Racehorse owner Richard Bomze, 76, dies; was Lawrence High grad
Richard Bomze was a player who loved betting on himself and his horses. He met life head-on, and no risk was out of the question, even flying a thoroughbred from New York to Ireland to attempt something that had never been done.
When trainer Leo O'Brien, a transplanted Irishman, asked Bomze, co-owner of the promising New York-bred colt Fourstarsallstar, to consider entering the 1991 Irish 2,000 Guineas, Bomze said, "What the hell is the 2,000 Guineas?" Told it was a prestigious stakes for 3-year-olds, he figured, why not?
"He was willing to go anywhere," O'Brien said Thursday. "He would have sent him to the moon if I'd asked him to."
A few months later, Bomze stood at the Curragh racetrack in County Kildare and advised reporters, "If you want to make money, go bet my horse with the bookies." Minutes later, Fourstarsallstar became the first U.S.-trained horse to win an Irish classic.
"He was a great guy," O'Brien said of Bomze, a former Long Island resident who died Tuesday night at home in Hollywood, Fla., after a long battle with emphysema. He was 76.
"I'm devastated," said Joel Shapiro, Bomze's pal since they were 4-year-olds in Woodmere. "He was my best friend. It's a tremendous loss."
Bomze, a graduate of Lawrence High and Duke, was owner and president of Star Sports Corp., which published American Turf Monthly. He owned Sports Reporter, a touting service. He was president of the New York Thoroughbred Horsemen's Association.
"Richie was quite a guy," Shapiro said. "He was political, patriotic, religious in a general way, and he loved his Duke Blue Devils."
Bomze bred and co-owned Fourstarsallstar and his older full brother, Fourstardave, a gelding known as the "Sultan of Saratoga" for winning at least once there for eight consecutive years (1987-94). Bomze bought their mother, Broadway Joan, for $2,500, the bargain of a lifetime. Fourstarsallstar earned more than $1.5 million. Fourstardave, also trained by O'Brien, won 21 times, including 13 stakes, and banked $1.63 million.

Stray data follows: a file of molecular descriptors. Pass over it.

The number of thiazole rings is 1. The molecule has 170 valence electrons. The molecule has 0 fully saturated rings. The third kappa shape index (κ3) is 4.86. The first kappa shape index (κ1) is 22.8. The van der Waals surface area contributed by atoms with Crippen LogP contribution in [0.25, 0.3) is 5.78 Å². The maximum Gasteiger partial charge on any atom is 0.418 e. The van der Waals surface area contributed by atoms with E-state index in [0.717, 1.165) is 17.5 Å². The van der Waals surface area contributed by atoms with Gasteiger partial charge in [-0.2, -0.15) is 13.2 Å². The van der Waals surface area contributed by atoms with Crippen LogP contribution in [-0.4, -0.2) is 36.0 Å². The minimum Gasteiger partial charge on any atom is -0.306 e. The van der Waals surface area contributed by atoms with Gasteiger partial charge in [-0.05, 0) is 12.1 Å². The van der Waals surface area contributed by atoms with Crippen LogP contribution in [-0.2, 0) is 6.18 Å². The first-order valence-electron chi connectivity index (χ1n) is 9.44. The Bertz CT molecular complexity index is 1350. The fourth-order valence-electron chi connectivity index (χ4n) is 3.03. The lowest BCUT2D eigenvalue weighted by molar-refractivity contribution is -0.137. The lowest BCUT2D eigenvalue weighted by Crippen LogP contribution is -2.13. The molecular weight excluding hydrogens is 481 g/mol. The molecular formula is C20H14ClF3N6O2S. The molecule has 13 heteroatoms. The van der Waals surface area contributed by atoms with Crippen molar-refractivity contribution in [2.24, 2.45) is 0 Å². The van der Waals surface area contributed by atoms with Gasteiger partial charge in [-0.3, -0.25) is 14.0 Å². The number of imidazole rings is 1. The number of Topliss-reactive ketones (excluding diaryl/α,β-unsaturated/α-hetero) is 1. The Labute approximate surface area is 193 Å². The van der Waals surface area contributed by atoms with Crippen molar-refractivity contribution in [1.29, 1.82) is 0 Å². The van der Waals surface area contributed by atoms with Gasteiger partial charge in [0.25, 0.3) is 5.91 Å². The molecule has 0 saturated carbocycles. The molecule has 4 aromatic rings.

"Richie absolutely loved the game," said O'Brien, and never more than when Bomze and his partner, Michael Spielman, ran Morning Bob in the 1984 Belmont Stakes. A few weeks earlier, they bought the colt for more than $1 million. Before the race, Bomze stood in the paddock and reflected.
"When you were a kid and stood outside the paddock and looked at all the fancy women and rich people, you knew you weren't born right," Bomze told Newsday's Stan Isaacs. "You couldn't imagine yourself standing there inside with the horses. I imagine that the Vanderbilts and the Whitneys would be spinning in their graves if they saw me here, but I don't care. I am loving it."
Morning Bob won a photo finish for third. It was a peak experience for Bomze, with many more to come. Fourstardave became a hero at Saratoga Race Course, where a nearby lane is named Fourstardaveway.
"People could be in the business all their lives and spend millions and never get a horse like this," he said in 1994.
Bomze was one of a kind, too. "Richie was a real Damon Runyon character," Shapiro said. "He's going to be missed by so many people."
Survivors include his wife, Diane, daughters Dana and Jennifer, a sister, Sandra, a brother, Edward, and four grandchildren. There is a service Sunday at 10 a.m. at Parkside Memorial Chapel in Forest Hills.